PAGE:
“After the pandemic hit, people stopped moving around, and demand for ride-hail went through the floor. Drivers responded by leaving the services.”
“Lyft said last month that it would spend between $10 million and $20 million more this quarter on driver incentives, after cutting its recruitment costs by $15 million at the end of last year.” READ MORE
These days, techies are celebrating their riches with some restraint: “Silicon Valley’s cash-gushing, millionaire-minting initial public offerings have been bigger and buzzier than ever. But in the pandemic, the newly rich aren’t celebrating with the usual blowout parties and early retirement into round-the-world travel. They’ve adapted. The parties are on Zoom, the tax talk is on Slack, the house shopping is slightly less intense, and the vibe is cautious. It’s a weird time to become rich.”
“‘People’s mind-set is not in a place to be ostentatious,’ said Riley Newman, who was an early employee at Airbnb, which went public in December and immediately topped $100 billion in value.”
“People have shifted their focus from vacation homes and flashy cars to suburban homes and schooling, said Mr. Newman, who now runs Wave Capital, a venture capital firm. ‘It’s just different.’” READ MORE
Indoor dining is back, but the challenges remain for restaurants: “Every state in the country now permits some level of indoor dining. Even heavily restrictive states including Michigan, Illinois, and California are reversing dine-in bans that were imposed late last year to try to curb a surge in coronavirus cases. Some restaurant operators said the new uncertainties represent another daunting phase of the pandemic, and one they can’t foresee ending soon. Those whose businesses survived the past year said they are struggling to predict how many patrons will come back, and how fast. They also have no template for how much food to buy, staff to retain and which pandemic-related changes to keep.”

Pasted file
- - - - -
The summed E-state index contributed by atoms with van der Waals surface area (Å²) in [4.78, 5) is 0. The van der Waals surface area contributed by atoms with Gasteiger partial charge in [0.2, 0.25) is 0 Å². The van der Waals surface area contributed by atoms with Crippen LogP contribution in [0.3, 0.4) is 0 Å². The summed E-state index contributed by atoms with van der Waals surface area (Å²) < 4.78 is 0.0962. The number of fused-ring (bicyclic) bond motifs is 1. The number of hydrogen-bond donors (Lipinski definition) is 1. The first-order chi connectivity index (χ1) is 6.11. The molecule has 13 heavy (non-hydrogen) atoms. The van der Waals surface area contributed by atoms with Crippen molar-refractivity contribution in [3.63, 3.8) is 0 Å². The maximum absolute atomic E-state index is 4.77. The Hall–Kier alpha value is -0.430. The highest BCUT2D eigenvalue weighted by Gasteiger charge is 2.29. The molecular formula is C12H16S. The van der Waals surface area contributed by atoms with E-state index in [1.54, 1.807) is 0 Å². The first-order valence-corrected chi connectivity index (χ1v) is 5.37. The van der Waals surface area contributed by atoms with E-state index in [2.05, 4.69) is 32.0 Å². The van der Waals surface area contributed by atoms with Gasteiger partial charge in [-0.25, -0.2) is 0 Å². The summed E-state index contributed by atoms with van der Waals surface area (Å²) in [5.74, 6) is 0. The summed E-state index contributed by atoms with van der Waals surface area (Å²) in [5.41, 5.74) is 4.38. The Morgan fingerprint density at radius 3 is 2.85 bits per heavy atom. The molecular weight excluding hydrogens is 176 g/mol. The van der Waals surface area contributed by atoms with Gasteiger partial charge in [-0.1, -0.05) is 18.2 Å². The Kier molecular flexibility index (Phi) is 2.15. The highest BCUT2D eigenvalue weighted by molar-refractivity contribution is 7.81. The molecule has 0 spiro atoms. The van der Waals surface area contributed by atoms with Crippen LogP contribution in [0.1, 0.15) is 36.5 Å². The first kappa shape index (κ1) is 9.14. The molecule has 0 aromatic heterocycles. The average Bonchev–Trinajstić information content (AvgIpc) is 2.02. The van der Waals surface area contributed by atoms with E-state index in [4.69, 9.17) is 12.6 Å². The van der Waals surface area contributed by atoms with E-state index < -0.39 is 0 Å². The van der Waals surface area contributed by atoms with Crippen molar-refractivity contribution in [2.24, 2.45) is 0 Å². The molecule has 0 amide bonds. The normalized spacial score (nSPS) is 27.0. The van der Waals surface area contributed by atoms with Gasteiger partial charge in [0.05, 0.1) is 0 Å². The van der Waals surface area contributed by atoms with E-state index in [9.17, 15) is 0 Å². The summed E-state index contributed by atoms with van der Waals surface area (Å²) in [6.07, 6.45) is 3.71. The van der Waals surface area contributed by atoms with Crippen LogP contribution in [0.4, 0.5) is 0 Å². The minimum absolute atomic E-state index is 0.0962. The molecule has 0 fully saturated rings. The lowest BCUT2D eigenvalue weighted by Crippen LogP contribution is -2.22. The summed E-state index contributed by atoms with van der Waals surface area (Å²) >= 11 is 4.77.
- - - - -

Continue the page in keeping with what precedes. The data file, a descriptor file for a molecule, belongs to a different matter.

“Many customers remain hesitant. Fifty-three percent of Americans are comfortable with the prospect of eating at a restaurant now, while the rest said they needed more time.”
“Chicago-based restaurant EL Ideas reopened for indoor dining on Valentine’s Day weekend, and the robust business surprised co-owner Phillip Foss. Soon after, sales slumped again.”
“‘I feel like I’m a yo-yo,’ said Mr. Foss, whose personal savings are tied to the restaurant. ‘I don’t think I’m going to feel like my feet are on solid ground for a year.’” READ MORE
THE 21 HATS CONVERSATION
Today at 3 ET, I’ll host a webinar conversation on the future of restaurants with Ari Weinzweig of Zingerman's, Brian Canlis of Canlis, and Carol Downs who co-founded and ran Bella Luna & the Milky Way for more than 27 years. Here’s the beginning of the note Carol and her partners sent to friends of the restaurant last June:
After several months of considering all options, we have concluded that we cannot reopen Bella Luna & The Milky Way. We are heartbroken to announce that we will remain closed permanently. The mission of our business is to gather people together in groups, to foster social closeness—the opposite of social distancing. Gathering in groups is not going to be a safe activity until there is a widely available vaccine or treatment. We are not comfortable putting our team members and guests at risk of contracting the virus while working and dining in our space. Also, the public health hazards of Covid-19 will exist for over a year; and without being able to operate at full capacity, our business is not financially sustainable.
We are tremendously grateful for our 27½ years in this beautiful neighborhood of Jamaica Plain and the wonderful City of Boston. Thank you for dining, dancing, bowling, celebrating and gathering with us! Many of you have been visiting Bella Luna for all of our 27+ years, and we have been blessed to serve many of your families through several generations. Thank you for making Bella Luna & The Milky Way your second home, for becoming friends with us and our team, for celebrating life’s most precious moments with us. It has been our honor to serve you all.